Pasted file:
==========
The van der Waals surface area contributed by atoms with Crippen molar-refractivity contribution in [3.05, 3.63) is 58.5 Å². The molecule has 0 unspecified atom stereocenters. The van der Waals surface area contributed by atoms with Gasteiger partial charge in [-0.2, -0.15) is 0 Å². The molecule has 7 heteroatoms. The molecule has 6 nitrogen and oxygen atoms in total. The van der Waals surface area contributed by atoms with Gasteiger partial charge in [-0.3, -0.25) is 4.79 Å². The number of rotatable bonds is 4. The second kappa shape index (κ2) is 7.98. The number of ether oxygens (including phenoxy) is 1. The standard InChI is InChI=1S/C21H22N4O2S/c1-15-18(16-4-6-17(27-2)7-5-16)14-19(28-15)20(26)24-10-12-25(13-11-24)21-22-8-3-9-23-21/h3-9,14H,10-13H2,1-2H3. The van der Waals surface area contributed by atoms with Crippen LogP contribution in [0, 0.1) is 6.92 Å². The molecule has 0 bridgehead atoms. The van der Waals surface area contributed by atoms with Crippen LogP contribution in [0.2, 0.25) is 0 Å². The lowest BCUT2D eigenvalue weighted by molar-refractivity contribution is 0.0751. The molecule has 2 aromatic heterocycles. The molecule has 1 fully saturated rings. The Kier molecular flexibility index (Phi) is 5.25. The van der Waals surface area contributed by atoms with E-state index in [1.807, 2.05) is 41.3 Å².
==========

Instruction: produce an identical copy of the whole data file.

The van der Waals surface area contributed by atoms with Crippen molar-refractivity contribution in [3.05, 3.63) is 58.5 Å². The molecule has 0 unspecified atom stereocenters. The van der Waals surface area contributed by atoms with Gasteiger partial charge in [-0.2, -0.15) is 0 Å². The molecule has 7 heteroatoms. The molecule has 6 nitrogen and oxygen atoms in total. The van der Waals surface area contributed by atoms with Gasteiger partial charge in [-0.3, -0.25) is 4.79 Å². The number of rotatable bonds is 4. The second kappa shape index (κ2) is 7.98. The number of ether oxygens (including phenoxy) is 1. The standard InChI is InChI=1S/C21H22N4O2S/c1-15-18(16-4-6-17(27-2)7-5-16)14-19(28-15)20(26)24-10-12-25(13-11-24)21-22-8-3-9-23-21/h3-9,14H,10-13H2,1-2H3. The van der Waals surface area contributed by atoms with Crippen LogP contribution in [0, 0.1) is 6.92 Å². The molecule has 0 bridgehead atoms. The van der Waals surface area contributed by atoms with Crippen LogP contribution in [0.2, 0.25) is 0 Å². The lowest BCUT2D eigenvalue weighted by molar-refractivity contribution is 0.0751. The molecule has 2 aromatic heterocycles. The molecule has 1 fully saturated rings. The Kier molecular flexibility index (Phi) is 5.25. The van der Waals surface area contributed by atoms with E-state index in [1.807, 2.05) is 41.3 Å².